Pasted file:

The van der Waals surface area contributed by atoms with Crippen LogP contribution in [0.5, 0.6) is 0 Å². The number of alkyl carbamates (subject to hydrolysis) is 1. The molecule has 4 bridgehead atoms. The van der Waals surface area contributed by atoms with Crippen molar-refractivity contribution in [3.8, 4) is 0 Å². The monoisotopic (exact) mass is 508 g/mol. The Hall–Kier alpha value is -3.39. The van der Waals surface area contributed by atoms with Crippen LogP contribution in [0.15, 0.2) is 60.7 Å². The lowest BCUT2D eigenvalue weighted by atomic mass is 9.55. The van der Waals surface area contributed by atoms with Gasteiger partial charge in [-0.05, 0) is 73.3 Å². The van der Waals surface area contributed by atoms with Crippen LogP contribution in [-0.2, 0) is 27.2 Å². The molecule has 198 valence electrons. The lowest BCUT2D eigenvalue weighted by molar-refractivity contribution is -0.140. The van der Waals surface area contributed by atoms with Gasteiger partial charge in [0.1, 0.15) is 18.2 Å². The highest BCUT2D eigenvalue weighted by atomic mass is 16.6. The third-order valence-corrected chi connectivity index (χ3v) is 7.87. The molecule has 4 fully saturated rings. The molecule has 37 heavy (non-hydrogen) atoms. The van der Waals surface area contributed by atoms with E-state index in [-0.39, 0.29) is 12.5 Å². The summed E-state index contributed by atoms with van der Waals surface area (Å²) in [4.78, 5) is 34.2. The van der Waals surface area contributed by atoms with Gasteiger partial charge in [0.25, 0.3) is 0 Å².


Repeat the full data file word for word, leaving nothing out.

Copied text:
The van der Waals surface area contributed by atoms with Crippen LogP contribution in [0.5, 0.6) is 0 Å². The number of alkyl carbamates (subject to hydrolysis) is 1. The molecule has 4 bridgehead atoms. The van der Waals surface area contributed by atoms with Crippen molar-refractivity contribution in [3.8, 4) is 0 Å². The monoisotopic (exact) mass is 508 g/mol. The Hall–Kier alpha value is -3.39. The van der Waals surface area contributed by atoms with Crippen LogP contribution in [0.15, 0.2) is 60.7 Å². The lowest BCUT2D eigenvalue weighted by atomic mass is 9.55. The van der Waals surface area contributed by atoms with Gasteiger partial charge in [-0.05, 0) is 73.3 Å². The van der Waals surface area contributed by atoms with Crippen LogP contribution in [-0.2, 0) is 27.2 Å². The molecule has 198 valence electrons. The lowest BCUT2D eigenvalue weighted by molar-refractivity contribution is -0.140. The van der Waals surface area contributed by atoms with Gasteiger partial charge in [0.1, 0.15) is 18.2 Å². The highest BCUT2D eigenvalue weighted by atomic mass is 16.6. The third-order valence-corrected chi connectivity index (χ3v) is 7.87. The molecule has 4 fully saturated rings. The molecule has 37 heavy (non-hydrogen) atoms. The van der Waals surface area contributed by atoms with E-state index in [-0.39, 0.29) is 12.5 Å². The summed E-state index contributed by atoms with van der Waals surface area (Å²) in [4.78, 5) is 34.2. The van der Waals surface area contributed by atoms with Gasteiger partial charge in [0.25, 0.3) is 0 Å².